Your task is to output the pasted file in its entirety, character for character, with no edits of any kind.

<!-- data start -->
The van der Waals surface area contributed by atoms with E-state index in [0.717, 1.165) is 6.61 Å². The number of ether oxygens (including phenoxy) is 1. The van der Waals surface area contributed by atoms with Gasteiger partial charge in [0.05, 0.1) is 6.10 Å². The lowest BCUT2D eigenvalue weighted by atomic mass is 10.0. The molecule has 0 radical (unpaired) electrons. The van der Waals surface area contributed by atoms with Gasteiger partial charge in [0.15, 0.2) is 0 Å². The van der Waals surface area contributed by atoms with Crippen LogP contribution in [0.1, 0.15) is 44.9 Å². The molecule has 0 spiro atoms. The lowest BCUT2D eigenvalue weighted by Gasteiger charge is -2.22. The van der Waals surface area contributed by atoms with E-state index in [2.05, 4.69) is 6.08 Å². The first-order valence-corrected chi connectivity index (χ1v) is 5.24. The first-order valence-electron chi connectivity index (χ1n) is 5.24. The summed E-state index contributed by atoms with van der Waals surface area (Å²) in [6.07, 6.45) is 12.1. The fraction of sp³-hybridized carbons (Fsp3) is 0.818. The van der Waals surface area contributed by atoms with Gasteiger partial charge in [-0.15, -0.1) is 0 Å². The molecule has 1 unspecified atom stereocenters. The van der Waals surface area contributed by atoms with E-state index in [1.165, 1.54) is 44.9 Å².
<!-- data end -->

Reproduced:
The van der Waals surface area contributed by atoms with E-state index in [0.717, 1.165) is 6.61 Å². The number of ether oxygens (including phenoxy) is 1. The van der Waals surface area contributed by atoms with Gasteiger partial charge in [0.05, 0.1) is 6.10 Å². The lowest BCUT2D eigenvalue weighted by atomic mass is 10.0. The molecule has 0 radical (unpaired) electrons. The van der Waals surface area contributed by atoms with Gasteiger partial charge in [0.15, 0.2) is 0 Å². The van der Waals surface area contributed by atoms with Crippen LogP contribution in [0.1, 0.15) is 44.9 Å². The molecule has 0 spiro atoms. The lowest BCUT2D eigenvalue weighted by Gasteiger charge is -2.22. The van der Waals surface area contributed by atoms with E-state index in [2.05, 4.69) is 6.08 Å². The first-order valence-corrected chi connectivity index (χ1v) is 5.24. The first-order valence-electron chi connectivity index (χ1n) is 5.24. The summed E-state index contributed by atoms with van der Waals surface area (Å²) in [6.07, 6.45) is 12.1. The fraction of sp³-hybridized carbons (Fsp3) is 0.818. The van der Waals surface area contributed by atoms with Gasteiger partial charge in [-0.15, -0.1) is 0 Å². The molecule has 1 unspecified atom stereocenters. The van der Waals surface area contributed by atoms with E-state index in [1.165, 1.54) is 44.9 Å².